Food Therapy For Toddlers

by Büşra Uysal

Whether it is ancient times or the present, what you eat is strongly associated with your health. So, food is seen as one of the sources for the curing process. However, eating difficulty is common among children. Preventing them from enjoying their eating may cause developmental problems. Food therapy for toddlers is a way to do something against them to avoid dealing with severe impacts.

What is Food Therapy for Toddlers?

food therapyEating can be difficult for children to use sensory systems which need exercise and coordinate complex face and hand muscles (2). Food therapy for toddlers benefits feeding difficulties such as sensory processing disorder, neurological problems.

Food therapy starts with an evaluation of children’s history of eating habits. It includes a child’s eating, medical history, sensory need to define eating difficulties to find treatment (2).

When looking for first intervention in eating habits, Chinese food therapy is well known for its dietetic practices in this tradition (1). Just as in old custom, food therapy, mostly called feeding therapy, also aims for a healthy diet.

How to Assess Your Child If They Need Feeding Therapy?

feeding therapy There are several methods to decide and start feeding therapy for toddlers3:

  • Standardized format questionnaires.
  • Parent-child interactions observation schemes
  • Interview
  • Referral sources (Verbal or written information supplied)
  • Determine current nutritional intake and oral-motor problems (Reports from dieticians or language therapists)

Why Does Food Therapy Be Crucial?

Feeding difficulties are common in the child with negative consequences of child’s development. Most of the time, those are resolved or treated through medical intervention and behavioral therapy4. Therefore, early diagnosis and finding food therapy for picky eaters are crucial.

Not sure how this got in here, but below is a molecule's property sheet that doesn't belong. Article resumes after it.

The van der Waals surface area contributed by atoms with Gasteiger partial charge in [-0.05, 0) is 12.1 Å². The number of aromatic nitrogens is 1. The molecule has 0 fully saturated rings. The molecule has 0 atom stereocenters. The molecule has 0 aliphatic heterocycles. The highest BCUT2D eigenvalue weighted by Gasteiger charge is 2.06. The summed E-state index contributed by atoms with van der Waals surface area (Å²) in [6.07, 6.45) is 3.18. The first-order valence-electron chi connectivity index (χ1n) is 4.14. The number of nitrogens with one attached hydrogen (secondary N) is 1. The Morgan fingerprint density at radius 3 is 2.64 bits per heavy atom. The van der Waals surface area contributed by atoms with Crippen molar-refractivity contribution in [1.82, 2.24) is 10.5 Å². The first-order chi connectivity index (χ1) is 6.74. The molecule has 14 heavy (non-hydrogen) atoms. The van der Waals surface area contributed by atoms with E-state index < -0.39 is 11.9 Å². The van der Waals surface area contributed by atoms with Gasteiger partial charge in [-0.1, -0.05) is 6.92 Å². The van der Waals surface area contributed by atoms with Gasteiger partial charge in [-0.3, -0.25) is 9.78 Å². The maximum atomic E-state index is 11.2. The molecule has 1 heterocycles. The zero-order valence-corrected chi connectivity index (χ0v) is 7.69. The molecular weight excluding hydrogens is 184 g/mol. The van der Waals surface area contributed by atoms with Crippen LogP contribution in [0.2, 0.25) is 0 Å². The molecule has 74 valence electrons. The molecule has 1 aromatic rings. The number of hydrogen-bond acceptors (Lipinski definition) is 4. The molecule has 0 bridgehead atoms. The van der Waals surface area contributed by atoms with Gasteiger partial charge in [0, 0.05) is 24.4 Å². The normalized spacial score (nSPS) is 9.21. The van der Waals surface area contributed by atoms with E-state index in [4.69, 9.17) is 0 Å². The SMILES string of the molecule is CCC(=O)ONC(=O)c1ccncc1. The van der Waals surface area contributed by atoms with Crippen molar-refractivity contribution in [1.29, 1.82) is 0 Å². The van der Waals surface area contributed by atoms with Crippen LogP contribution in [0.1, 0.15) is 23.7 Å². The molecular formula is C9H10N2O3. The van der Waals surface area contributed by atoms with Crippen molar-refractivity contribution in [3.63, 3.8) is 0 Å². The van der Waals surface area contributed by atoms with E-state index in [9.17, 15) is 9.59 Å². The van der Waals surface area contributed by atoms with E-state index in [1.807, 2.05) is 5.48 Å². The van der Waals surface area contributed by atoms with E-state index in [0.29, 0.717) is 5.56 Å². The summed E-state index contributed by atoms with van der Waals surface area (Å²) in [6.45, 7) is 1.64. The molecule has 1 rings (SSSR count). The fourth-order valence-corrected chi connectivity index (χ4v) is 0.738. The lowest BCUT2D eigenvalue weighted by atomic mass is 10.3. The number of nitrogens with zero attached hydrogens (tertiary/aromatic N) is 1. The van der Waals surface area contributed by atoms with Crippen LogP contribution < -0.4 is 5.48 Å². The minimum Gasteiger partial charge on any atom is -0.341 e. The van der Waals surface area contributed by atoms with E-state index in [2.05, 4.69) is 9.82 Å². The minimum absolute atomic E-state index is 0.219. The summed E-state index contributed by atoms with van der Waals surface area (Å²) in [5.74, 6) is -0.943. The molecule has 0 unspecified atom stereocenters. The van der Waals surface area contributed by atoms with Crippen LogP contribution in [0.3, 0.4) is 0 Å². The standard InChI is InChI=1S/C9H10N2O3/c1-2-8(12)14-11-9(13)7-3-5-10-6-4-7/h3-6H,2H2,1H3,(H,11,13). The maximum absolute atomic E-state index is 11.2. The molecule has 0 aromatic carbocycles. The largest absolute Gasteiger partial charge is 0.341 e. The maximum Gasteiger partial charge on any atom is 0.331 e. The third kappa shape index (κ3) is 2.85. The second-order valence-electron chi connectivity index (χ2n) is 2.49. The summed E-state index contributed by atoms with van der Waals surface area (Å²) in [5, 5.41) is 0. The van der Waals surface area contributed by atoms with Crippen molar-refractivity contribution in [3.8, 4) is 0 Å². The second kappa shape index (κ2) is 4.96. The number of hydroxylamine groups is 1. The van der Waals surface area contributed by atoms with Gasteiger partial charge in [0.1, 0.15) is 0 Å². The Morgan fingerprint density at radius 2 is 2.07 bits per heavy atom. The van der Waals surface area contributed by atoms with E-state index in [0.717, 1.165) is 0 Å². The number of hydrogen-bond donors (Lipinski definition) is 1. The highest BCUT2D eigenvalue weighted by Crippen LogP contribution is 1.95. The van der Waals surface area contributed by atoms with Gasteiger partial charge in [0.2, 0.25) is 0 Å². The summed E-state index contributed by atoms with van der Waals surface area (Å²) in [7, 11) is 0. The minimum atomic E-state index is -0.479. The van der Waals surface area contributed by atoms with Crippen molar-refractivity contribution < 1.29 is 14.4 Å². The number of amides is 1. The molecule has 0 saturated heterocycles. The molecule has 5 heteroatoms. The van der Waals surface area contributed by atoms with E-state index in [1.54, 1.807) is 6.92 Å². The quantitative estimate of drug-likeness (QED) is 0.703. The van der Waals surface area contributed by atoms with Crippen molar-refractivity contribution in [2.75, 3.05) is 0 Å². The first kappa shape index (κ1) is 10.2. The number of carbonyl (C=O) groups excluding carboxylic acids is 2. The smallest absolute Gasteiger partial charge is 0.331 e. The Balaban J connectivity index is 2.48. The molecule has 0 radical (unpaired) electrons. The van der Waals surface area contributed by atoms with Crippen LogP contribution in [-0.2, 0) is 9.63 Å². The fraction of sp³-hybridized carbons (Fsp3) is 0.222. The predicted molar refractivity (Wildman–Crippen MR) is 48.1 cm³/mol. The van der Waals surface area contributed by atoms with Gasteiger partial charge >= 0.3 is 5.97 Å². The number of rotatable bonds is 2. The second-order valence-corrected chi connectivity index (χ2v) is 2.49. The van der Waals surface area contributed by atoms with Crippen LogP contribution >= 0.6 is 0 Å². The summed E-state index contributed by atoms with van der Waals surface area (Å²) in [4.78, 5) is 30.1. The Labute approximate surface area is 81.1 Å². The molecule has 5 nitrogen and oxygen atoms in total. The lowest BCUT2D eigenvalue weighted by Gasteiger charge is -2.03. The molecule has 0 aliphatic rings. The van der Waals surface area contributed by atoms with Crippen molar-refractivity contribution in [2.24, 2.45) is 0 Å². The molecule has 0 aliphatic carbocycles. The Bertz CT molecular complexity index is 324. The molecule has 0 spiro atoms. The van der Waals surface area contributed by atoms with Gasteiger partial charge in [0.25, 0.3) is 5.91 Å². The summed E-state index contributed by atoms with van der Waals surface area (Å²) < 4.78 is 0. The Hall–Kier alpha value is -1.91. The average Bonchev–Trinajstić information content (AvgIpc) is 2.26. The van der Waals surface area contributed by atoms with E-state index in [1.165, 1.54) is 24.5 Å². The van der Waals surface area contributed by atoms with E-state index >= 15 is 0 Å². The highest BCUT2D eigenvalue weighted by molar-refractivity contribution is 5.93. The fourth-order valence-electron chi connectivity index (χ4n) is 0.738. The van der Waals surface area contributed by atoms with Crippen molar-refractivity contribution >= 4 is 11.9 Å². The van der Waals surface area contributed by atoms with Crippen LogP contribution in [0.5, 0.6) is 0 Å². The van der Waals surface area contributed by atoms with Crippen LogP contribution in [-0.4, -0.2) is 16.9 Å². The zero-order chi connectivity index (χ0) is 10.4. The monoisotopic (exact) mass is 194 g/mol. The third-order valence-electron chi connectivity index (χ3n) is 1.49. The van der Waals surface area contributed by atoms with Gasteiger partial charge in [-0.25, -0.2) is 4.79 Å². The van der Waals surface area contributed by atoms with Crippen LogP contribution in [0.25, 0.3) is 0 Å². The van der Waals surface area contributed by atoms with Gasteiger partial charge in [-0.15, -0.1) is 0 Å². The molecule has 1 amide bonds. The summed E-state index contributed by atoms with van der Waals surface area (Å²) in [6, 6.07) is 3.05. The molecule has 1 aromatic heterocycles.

When To Need Feeding Therapy?

picky eatersAnything makes you concerned about your child’s eating ability, nutritional needs, and effecting his mealtime5. On the other hand, eating difficulties have underlying some other problems. 

Feeding problems can be signs of sensory processing disorder that require finding the problem and intervention to prevent the worse cases2. Specifically to this issue, intervention would be sensory feeding therapy.  

Some other reasons to think about feeding therapy for your child are shown below:

feeding therapy infographics

What Does Food Therapy Work On?

food therapy working process

Depending on the child’s problem, pediatric feeding therapy techniques work on to develop skills as5,

  • Oral Skills

Any complication causes poor eating skills, like developmental delay, allergies, or illness. 

The feeding therapist works on gaining those skills, teaching children to control and coordinate skills in eating.

  • Food Familiarization

Includes broadening the type of foods children avoid. It will eat a more balanced diet and enjoy meals.

  • Improve Eating Experience

With having difficulties in eating, children are most likely to develop negative feelings about food and eating. That needs to change with good experiences to build up positive feelings towards food and eating.

To Sum Up:

Various problems can affect the eating of your child. Some of those problems are related to medical, motor skills, developmental or learned behavior. But what to do to deal with eating difficulties and prevent their effect on health? One of the behavioral interventions is feeding therapy. It helps identify the eating problem and find the best treatment for it.



  1. Whang J. Chinese traditional food therapy. Journal of the American Dietetic Association. 1981 Jan;78(1):55-57. PMID: 7217561.
  2. Magnificent Munchers (2018). An introduction to food therapy and how it can help your fussy eater. Retrieved December 3, From
  3. Linscheid, T. R. (2006). Behavioral treatments for pediatric feeding disorders. Behavior modification, 30(1), 6-23.
  4. Manikam, R., & Perman, J. A. (2000). Pediatric feeding disorders. Journal of clinical gastroenterology, 30(1), 34-46.
  5. CHOC. (n.d.). Feeding therapy. Retrieved December 3, From 

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